What Josiah Saw - New Release Review
Director: Vincent Grashaw
Starring: Robert Patrick, Nick Stahl, Kelli Garner, Scott Haze, Tony Hale
Written by: Robert Alan Dilts
Produced by: Angelia Adzic, Vincent Grashaw, Ran Namerode, Bernie Stern
Cinematography by: Carlos Ritter
Original Score by: Robert Pycior
A family with buried secrets reunite at a farmhouse after two decades to pay for their past sins.
If you're after a darkly grim, well written Southern gothic horror with a shocking twist then 'What Josiah Saw' just might be for you. Its deliberately slow pace is a bit of a struggle to begin with but it pays off eventually.
'What Josiah Saw' tells the story of three siblings, now all grown up and living very different lifestyles, who come together to decide the fate of their family farm in the wake of a financially substantial offer from an outside oil company. Their hometown is almost dying and the memories that each of the Graham children still live with from their time as kids on the farm continue to haunt them in their adulthood. But coming to an agreement after all these years separated isn't as easy as it may seem and the haunting memories that initially tore them apart still linger on the land and spread like a disease both spiritually and as we soon come to find, physically too.
RELATED: EXCLUSIVE INTERVIEW with Director Vincent Grashaw
Vincent Grashaw's fantastically bleak and harrowing direction of a somber story about childhood trauma and how difficult it is to dissipate as the years pass is something reminiscent of "dark side" Coen Brothers but obviously without any of their quick witted and unpredictable humour. It's helped by some outstanding cinematography by Carlos Ritter which really adds to the gritty tone of the film's subject matter specifically when the camera is present on the barren farmland or when we're following Eli Graham (Nick Stahl) on his very illegal adventures.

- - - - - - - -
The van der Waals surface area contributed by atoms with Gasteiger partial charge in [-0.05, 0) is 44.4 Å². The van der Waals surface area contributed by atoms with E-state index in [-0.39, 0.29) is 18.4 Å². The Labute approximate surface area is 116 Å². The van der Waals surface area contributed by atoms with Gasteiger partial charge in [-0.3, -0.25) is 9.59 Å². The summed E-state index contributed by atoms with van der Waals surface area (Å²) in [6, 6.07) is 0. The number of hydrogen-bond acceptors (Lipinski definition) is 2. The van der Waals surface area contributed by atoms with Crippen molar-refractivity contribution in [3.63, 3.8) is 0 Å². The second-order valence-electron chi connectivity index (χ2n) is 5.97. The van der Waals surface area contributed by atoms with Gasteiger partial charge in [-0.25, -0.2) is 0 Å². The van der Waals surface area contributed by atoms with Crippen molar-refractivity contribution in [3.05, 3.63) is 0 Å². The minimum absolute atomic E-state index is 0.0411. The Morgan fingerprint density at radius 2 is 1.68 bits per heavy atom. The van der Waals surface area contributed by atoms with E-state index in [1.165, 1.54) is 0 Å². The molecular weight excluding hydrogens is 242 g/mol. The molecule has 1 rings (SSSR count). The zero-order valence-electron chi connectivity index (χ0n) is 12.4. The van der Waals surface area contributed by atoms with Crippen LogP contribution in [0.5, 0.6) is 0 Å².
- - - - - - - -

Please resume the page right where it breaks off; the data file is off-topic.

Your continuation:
The film is split into chapters (which seems to be becoming more common these days) and so sort of unfolds with three vignettes of each sibling firstly then the finale brings them together to discuss their difficult decision to sell or not to sell. As mentioned above the film is very slow to get off and running and ultimately the slow pace works to its advantage because at the beginning we're following Tommy, the youngest of the siblings and the only Graham child that still lives on the farm. We find out later that he has moved back in after a failed marriage and that he is regarded as being "a bit slow" and of a childish mindset, with the implication being that his mind never fully developed after discovering the body of his Mother hanging from a tree outside the farmhouse when he was a child. He is the village idiot and somewhat of a burden to the family name. What we also recognise is that Tommy is deeply religious now. Looming behind Tommy is the ever-present shadow of his father Josiah, played to perfection by the ruthless stalwart Robert Patrick. As the patriarch, Josiah invariably has to put Tommy in his place and remind him that his Mother is gone forever. He is not religious and confirms this scornfully early on during a conversation with Tommy, however after a nightmarish vision one evening Josiah claims that Tommy "was right all along". Whatever Josiah sees is never translated to us but we know for sure that it has terrified him enough to the point that he turns a corner and admits to Tommy that they must "right their wrongs" or risk having their deep and dark secrets resurfacing.